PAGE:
In an Executive Order announced today, Governor Larry Hogan established the Maryland Semiquincentennial Commission, to coordinate the commemoration and observance of the 250th anniversary of the Declaration of Independence, Revolutionary War, and founding of the United States.
Maryland State Delegate Brooke Lierman (District 46).
Guest Blog: Del. Brooke Lierman on the Role of Historic Preservation in Winning the Battle for Smart Growth in Maryland
The Role of Historic Preservation in Winning the Battle for Smart Growth in Maryland
I did not run for office to save old buildings. If I had known when I first ran, however, what I know now, perhaps it would have been a talking point in my stump speeches. I say this now, five years after I was first elected, finally beginning to fully appreciate the role of preservation in achieving truly smart growth in Maryland and in turn helping to stop climate change and save our planet.
But before we wage any battles for smart growth, we need to ensure we are operating from the same assumption – that we’re at the same starting line. We have to start from the shared understanding that our state is going to grow – our population in Maryland is increasing. Growth is good, and perhaps inevitable, but good character is not inevitable. The question is not whether we will grow, but how we will grow.
The City of Baltimore skyline above historic rowhomes.
Will we grow our state in a way that adds values to communities and neighborhoods? In a way that promotes clean water and clean air? Will we grow in a way that is sustainable in an age of a changing climate? Will we grow in a way that addresses historic inequities in housing and access to amenities between white residents and people of color?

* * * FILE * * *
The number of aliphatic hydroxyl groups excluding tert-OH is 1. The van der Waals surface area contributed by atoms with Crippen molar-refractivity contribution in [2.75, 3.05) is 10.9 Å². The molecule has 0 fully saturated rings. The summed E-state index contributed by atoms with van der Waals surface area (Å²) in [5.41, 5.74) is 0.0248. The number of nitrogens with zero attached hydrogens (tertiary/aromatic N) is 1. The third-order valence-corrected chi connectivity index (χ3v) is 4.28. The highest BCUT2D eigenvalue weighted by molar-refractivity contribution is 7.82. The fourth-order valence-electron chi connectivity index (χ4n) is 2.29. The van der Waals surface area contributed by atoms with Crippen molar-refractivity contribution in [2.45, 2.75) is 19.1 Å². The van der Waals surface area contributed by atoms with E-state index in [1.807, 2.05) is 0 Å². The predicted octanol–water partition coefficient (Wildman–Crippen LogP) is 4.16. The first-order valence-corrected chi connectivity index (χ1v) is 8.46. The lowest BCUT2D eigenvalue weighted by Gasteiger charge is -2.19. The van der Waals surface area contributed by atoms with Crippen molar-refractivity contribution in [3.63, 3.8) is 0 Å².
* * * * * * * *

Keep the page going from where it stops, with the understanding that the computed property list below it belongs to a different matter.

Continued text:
How we answer all of these questions depends, in part, on our willingness to look back where we came from and use the historic structures themselves as the backbone for our future growth. I live in Fell’s Point, one of the state’s most historic neighborhoods. It is a network of short blocks, variably-sized rowhomes, corner shops, and active park space. It is eminently livable. (The one major downside is the lack of transit – although there used to be tracks running along the main thoroughfare!).
Building off of neighborhoods like Fell’s Point is an important part of rebuilding our state and making room for growth. Historic preservation and revitalization was the original smart growth movement. Simply put; we cannot have truly sustainable development without reusing existing, historic structures.
Fells Point, Baltimore City.
I often think of the recycling triangle when I think about these issues. That little triangle is very powerful! It tells us to Reduce – Reuse – Recycle. You or I might think that is easy for a coke can or wine bottle. But it should be easy for an historic building as well. We try to reduce our use of plastic – why don’t we try to reduce our use of materials to build new homes? Why don’t we reduce the need to develop forest land and agricultural land? We can significantly reduce our waste if we reuse old structures and recycle them for new purposes, or reuse or recycle their parts.
When we are discussing sustainable development and smart growth, revitalization of existing communities and their historic places is the wisest form of economic redevelopment. That’s because when we invest and grow already-existing neighborhoods, we reduce our need for sprawl. When we reduce sprawl, we reduce the need to drive. When we reduce the need to drive, we cut down on our greenhouse gas emissions. Then we have cleaner air and better health outcomes.